Group Created with Sketch.
Volume 25 No. 155

Leagues and Governing Bodies

McDavid doesn't want the NHL to lose positive momentum it has gained in recent years
Photo: GETTY IMAGES

The NHL and the NHLPA next September "must announce their intentions" regarding the opening of the current CBA in the fall of '20, but it appears the league and its owners "aren’t frothing at the mouth for a battle," according to Pierre LeBrun of THE ATHLETIC. Owners got their "hard salary cap by laying waste to an entire season" in '04-05 and then sacrificed a half year in '12-13 to "bring the players’ revenue share down" to 50%. They have been "largely satisfied ever since." LeBrun: "I believe the NHL’s Board of Directors before the Sept. 1, 2019 deadline, will vote not to re-open the current deal." If the owners "vote to stay in the current deal, that will put the focus squarely on the players, who have until Sept. 15, 2019, two weeks later, to announce their intentions." NHLPA Exec Dir Don Fehr said, "It is fair to say that the players understand the magnitude of the concessions that were made last time around. And it’s front and centre in their memories." He added, "I would be astonished if by mid-summer we don’t both know whether either party is going to open." Oilers C Connor McDavid: "The NHL is starting to gain a little bit of momentum. ... We’re starting to build a little bit of steam here and I don’t think either party wants to give that up. Because ultimately you’re almost giving it all back if you have a lockout." LeBrun wrote no owner will ever be "totally happy, some teams are still struggling, but no doubt this is as quiet as it’s been in a long time from their camp" (THEATHLETIC.com, 9/11).

BIGGEST ISSUES: THE ATHLETIC's LeBrun noted the "two biggest bugaboos" for the players heading into the next CBA are escrow and non-Olympic participation. Currently the players' escrow is setup to "ensure the hard cap reality"of a 50-50 Hockey Related Revenue split. It is "annoying as hell for the players." They want to "earn closer to what their actual salaries are." One obvious solution is to "slow down the rise of the salary cap so that players aren’t eating up more than 50 percent of HRR." In some ways, the NHLPA has done just that by "negotiating less than the five percent 'growth factor' with the league the past few years when determining the final salary cap number." However, it probably "needs to be even more than that." Meanwhile, Olympic participation is a "must for players moving forward, whether that's part of the next CBA or negotiated in a side agreement." Missing out on last February’s Pyeongchang Games was a "crushing blow for the game’s top players." The '22 Beijing Games "has to be on the table for them." McDavid joined the likes of Maple Leafs C Auston Matthews, Sabres C Jack Eichel, Avalanche C Nate MacKinnon, Jets RW Patrik Laine and many others from the "new wave of young stars in the NHL that had their first potential Olympic dream dashed." Eichel said, "That’s the biggest of biggest stages. To not be able to go was frustrating" (THEATHLETIC.com, 9/12).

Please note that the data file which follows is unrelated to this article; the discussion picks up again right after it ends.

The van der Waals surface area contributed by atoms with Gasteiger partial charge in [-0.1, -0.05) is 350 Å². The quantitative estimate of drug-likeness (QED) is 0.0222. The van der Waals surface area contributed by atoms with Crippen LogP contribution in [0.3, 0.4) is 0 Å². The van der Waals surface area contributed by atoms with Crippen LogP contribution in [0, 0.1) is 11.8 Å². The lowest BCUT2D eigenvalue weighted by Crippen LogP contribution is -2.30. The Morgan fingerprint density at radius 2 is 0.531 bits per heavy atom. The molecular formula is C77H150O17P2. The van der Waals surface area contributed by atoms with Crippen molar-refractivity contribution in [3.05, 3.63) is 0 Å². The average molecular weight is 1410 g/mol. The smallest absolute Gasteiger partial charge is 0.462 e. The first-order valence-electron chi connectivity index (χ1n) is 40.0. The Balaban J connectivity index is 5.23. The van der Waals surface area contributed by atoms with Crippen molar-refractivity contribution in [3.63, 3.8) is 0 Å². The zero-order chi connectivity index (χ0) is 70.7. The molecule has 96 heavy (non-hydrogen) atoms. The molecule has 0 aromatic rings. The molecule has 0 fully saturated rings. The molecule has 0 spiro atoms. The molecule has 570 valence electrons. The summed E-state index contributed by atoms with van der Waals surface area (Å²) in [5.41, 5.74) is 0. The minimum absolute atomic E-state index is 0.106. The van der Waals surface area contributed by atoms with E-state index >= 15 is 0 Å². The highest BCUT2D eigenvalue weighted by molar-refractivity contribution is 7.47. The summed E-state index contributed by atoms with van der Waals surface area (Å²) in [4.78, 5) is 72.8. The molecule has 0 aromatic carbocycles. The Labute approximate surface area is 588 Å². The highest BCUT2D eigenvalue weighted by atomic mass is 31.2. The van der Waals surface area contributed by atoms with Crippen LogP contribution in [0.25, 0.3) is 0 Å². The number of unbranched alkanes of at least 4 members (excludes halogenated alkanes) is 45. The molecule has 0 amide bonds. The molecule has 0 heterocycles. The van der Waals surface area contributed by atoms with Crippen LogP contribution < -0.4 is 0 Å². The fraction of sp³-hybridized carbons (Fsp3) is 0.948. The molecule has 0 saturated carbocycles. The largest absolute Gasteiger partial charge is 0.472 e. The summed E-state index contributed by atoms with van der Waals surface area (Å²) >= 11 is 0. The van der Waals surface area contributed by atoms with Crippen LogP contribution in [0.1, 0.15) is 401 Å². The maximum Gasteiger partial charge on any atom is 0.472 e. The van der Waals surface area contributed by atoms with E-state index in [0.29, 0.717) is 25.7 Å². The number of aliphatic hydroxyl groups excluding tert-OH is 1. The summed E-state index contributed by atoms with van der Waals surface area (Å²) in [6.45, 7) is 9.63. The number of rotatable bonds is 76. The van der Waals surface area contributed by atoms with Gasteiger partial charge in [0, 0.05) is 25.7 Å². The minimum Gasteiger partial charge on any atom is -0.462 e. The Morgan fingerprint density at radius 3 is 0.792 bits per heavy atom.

LET THEM PLAY: Wayne Gretzky became the latest voice to say that the NHL should "allow its players to compete in the Winter Olympics." He added the he "hopes the league and players’ association can 'somehow figure this out' during upcoming talks." Gretzky: "There’s something really unique and special about playing for your country" (AP, 9/13).

The NLL today is announcing some franchise ownership news, including a change at the top in Rochester and a new club slated for Halifax, Nova Scotia. Rochester Knighthawks Owner, CEO, COO & GM Curt Styres will transfer ownership of the team to Pegula Sports & Entertainment after the '18-19 season, which begins Dec. 1. With the change in ownership in Rochester, PSE will own two NLL teams, as the entity already controls the Buffalo Bandits. Styres, who has been at the helm in Rochester since ’08, will then become the owner of a new team in Halifax for the '19-20 season, taking the league to 12 teams. That new team’s identity and name was not revealed today, but the team did confirm it will play at Scotiabank Centre during a press conference that included Styres, NLL Commissioner Nick Sakiewicz, Halifax Mayor Mike Savage and Events East President & CEO Carrie Cussons, whose firm manages Scotiabank Centre and other venues. Sakiewicz said the move to Halifax “helps accomplish our strategic initiative of creating greater relevance in North America.” The news around Rochester and Halifax for '19-20 comes as the league gets set to welcome two expansion clubs for '18-19 in San Diego (owned by Joe Tsai) and Philadelphia (owned by Comcast Spectacor). The league also plans for expansion to 14 teams by the end of this year. A source has said that the 12th, 13th and 14th clubs are expected to pay an expansion fee of more than $5M.